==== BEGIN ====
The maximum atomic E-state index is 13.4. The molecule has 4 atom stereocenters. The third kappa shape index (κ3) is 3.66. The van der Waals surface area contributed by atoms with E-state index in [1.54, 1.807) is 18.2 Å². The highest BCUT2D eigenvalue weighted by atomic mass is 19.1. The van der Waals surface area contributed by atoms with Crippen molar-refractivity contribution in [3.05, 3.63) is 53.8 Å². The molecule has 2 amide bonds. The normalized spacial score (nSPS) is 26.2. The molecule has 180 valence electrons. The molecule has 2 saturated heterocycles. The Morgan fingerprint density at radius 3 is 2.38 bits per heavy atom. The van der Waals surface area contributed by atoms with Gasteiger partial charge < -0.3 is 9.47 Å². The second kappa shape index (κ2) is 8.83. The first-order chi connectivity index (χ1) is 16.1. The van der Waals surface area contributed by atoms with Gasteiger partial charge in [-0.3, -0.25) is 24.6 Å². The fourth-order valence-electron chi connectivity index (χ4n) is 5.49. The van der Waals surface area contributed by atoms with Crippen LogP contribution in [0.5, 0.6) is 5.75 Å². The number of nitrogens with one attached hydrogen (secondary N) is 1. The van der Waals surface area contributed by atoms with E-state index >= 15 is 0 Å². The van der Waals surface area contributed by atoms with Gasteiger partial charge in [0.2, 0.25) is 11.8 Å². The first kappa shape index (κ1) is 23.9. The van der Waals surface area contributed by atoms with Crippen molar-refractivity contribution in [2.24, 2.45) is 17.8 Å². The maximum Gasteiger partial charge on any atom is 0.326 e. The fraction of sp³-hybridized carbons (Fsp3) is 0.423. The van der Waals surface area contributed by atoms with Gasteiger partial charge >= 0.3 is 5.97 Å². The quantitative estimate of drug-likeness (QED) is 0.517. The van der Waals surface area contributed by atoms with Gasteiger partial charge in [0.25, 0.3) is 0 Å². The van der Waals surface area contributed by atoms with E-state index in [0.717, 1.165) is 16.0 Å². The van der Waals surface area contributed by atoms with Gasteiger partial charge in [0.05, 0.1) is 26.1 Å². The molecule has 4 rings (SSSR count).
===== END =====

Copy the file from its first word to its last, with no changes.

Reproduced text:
The maximum atomic E-state index is 13.4. The molecule has 4 atom stereocenters. The third kappa shape index (κ3) is 3.66. The van der Waals surface area contributed by atoms with E-state index in [1.54, 1.807) is 18.2 Å². The highest BCUT2D eigenvalue weighted by atomic mass is 19.1. The van der Waals surface area contributed by atoms with Crippen molar-refractivity contribution in [3.05, 3.63) is 53.8 Å². The molecule has 2 amide bonds. The normalized spacial score (nSPS) is 26.2. The molecule has 180 valence electrons. The molecule has 2 saturated heterocycles. The Morgan fingerprint density at radius 3 is 2.38 bits per heavy atom. The van der Waals surface area contributed by atoms with Gasteiger partial charge < -0.3 is 9.47 Å². The second kappa shape index (κ2) is 8.83. The first-order chi connectivity index (χ1) is 16.1. The van der Waals surface area contributed by atoms with Gasteiger partial charge in [-0.3, -0.25) is 24.6 Å². The fourth-order valence-electron chi connectivity index (χ4n) is 5.49. The van der Waals surface area contributed by atoms with Crippen LogP contribution in [0.5, 0.6) is 5.75 Å². The number of nitrogens with one attached hydrogen (secondary N) is 1. The van der Waals surface area contributed by atoms with E-state index >= 15 is 0 Å². The van der Waals surface area contributed by atoms with Gasteiger partial charge in [0.2, 0.25) is 11.8 Å². The first kappa shape index (κ1) is 23.9. The van der Waals surface area contributed by atoms with Crippen molar-refractivity contribution in [2.24, 2.45) is 17.8 Å². The maximum Gasteiger partial charge on any atom is 0.326 e. The fraction of sp³-hybridized carbons (Fsp3) is 0.423. The van der Waals surface area contributed by atoms with Gasteiger partial charge >= 0.3 is 5.97 Å². The quantitative estimate of drug-likeness (QED) is 0.517. The van der Waals surface area contributed by atoms with Gasteiger partial charge in [0.25, 0.3) is 0 Å². The van der Waals surface area contributed by atoms with E-state index in [0.717, 1.165) is 16.0 Å². The van der Waals surface area contributed by atoms with Gasteiger partial charge in [0.05, 0.1) is 26.1 Å². The molecule has 4 rings (SSSR count).